Forests damaged by Cyclone Gabrielle? This is what you can do
The Ministry of Primary Industries (MPI) has released an alert following the devastating effects of Cyclone Gabrielle and other severe weather events that have caused immense damage across the country, especially to forestry land in the Hawkes Bay and Tairāwhiti regions. This is a brief summary about what you can do if your forestry land has been damaged and you are a participant under the New Zealand Emissions Trading Scheme (ETS).
Where a participant has post-1989 forest land registered in the ETS, the temporary adverse events exemption allows participants to apply to ‘pause’ their participation in the ETS, and therefore their carbon accounting obligations, if the trees in their post-1989 forest land have been damaged by natural events such as Cyclone Gabrielle. If the application is accepted by the Environmental Protection Authority (EPA), the relevant post-1989 forest land will not earn, or be liable to surrender any New Zealand Units (NZUs) until the trees on such land regenerate to pre-event carbon stock levels. The exemption can only be applied for if the ‘adverse event’ has cleared at least one hectare of the forestry land, and each hectare of land (as a result of the event) ceases to have tree crown coverage of more than 30%.
Applying for the Exemption
To apply for the exemption, the participant must first submit their mandatory emissions return for the 2018-2022 period, this includes any emissions returns related to moving to average accounting. In the application, the participant will need to provide:
- the participant’s New Zealand Emissions Trading Register holding account details;
- details surrounding the adverse event, including the date that the event took place;
- a digital map of the damaged land;
- a completed emissions return calculating the changes in the amount of carbon in the forest up to the day before the event;
- the average amount of carbon per hectare in the damaged land before it was damaged; and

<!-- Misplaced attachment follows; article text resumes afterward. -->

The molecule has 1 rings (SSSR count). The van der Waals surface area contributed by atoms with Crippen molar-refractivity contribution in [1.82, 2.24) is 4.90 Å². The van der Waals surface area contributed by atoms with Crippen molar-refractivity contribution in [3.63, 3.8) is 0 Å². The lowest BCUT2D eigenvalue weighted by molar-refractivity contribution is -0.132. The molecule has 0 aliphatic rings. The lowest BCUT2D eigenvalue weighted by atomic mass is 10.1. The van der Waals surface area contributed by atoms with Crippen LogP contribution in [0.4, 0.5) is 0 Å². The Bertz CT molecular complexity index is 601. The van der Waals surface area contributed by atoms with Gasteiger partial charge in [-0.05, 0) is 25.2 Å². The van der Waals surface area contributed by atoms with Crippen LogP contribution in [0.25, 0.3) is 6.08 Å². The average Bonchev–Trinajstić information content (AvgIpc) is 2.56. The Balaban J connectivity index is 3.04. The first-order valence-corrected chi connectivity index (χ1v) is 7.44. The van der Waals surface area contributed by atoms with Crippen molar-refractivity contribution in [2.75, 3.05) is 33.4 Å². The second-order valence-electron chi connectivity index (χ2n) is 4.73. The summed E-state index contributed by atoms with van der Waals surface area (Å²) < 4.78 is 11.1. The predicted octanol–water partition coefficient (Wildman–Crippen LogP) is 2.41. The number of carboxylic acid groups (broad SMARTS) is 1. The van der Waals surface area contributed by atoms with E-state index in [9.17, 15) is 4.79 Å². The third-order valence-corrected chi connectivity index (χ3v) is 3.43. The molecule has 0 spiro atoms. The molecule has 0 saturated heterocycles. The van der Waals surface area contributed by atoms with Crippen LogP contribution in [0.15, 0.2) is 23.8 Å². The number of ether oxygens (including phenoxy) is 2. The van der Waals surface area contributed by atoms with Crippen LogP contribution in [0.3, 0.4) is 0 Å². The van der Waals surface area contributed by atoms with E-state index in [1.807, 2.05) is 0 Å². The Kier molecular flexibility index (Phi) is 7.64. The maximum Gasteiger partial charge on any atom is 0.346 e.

- details as to the impact on the carbon accounting areas from the adverse event.
For an application to be accepted, the EPA needs to be satisfied that the participant is likely to re-establish the forest and achieve the same level of pre-event carbon stock.
Other Protection Options
The effects of Cyclone Gabrielle, and other recent severe weather events have shown the importance of having suitable risk and damage provisions in sale and purchase agreements (SPAs) relating to forestry assets. It is customary to include provisions which provide for a price reduction should trees become damaged or rights to terminate the SPA if a substantial area of trees are destroyed.
For further protection, it may be advisable to obtain forest and/or carbon insurance. Forest insurance covers the cost of replacing and replanting trees that have been damaged or lost, while carbon insurance covers the cost of obtaining replacement NZUs in the event of carbon loss. Any forestry or carbon insurance policy wording should be considered in detail as some policies specifically exclude loss caused by rainfall, drought, flood, hail, snow, ice or landslip, or loss of ability to generate NZUs (where the temporary adverse exemption has been obtained).
Want to know more?
If you have any questions about, or require assistance applying for the ETS temporary adverse event suspension, please contact our specialist Carbon Trading, Emissions Trading Scheme and Climate Change team.
PDF version: here.
This article was included in Edition 8 of our rural newsletter – Rural. which you can read here.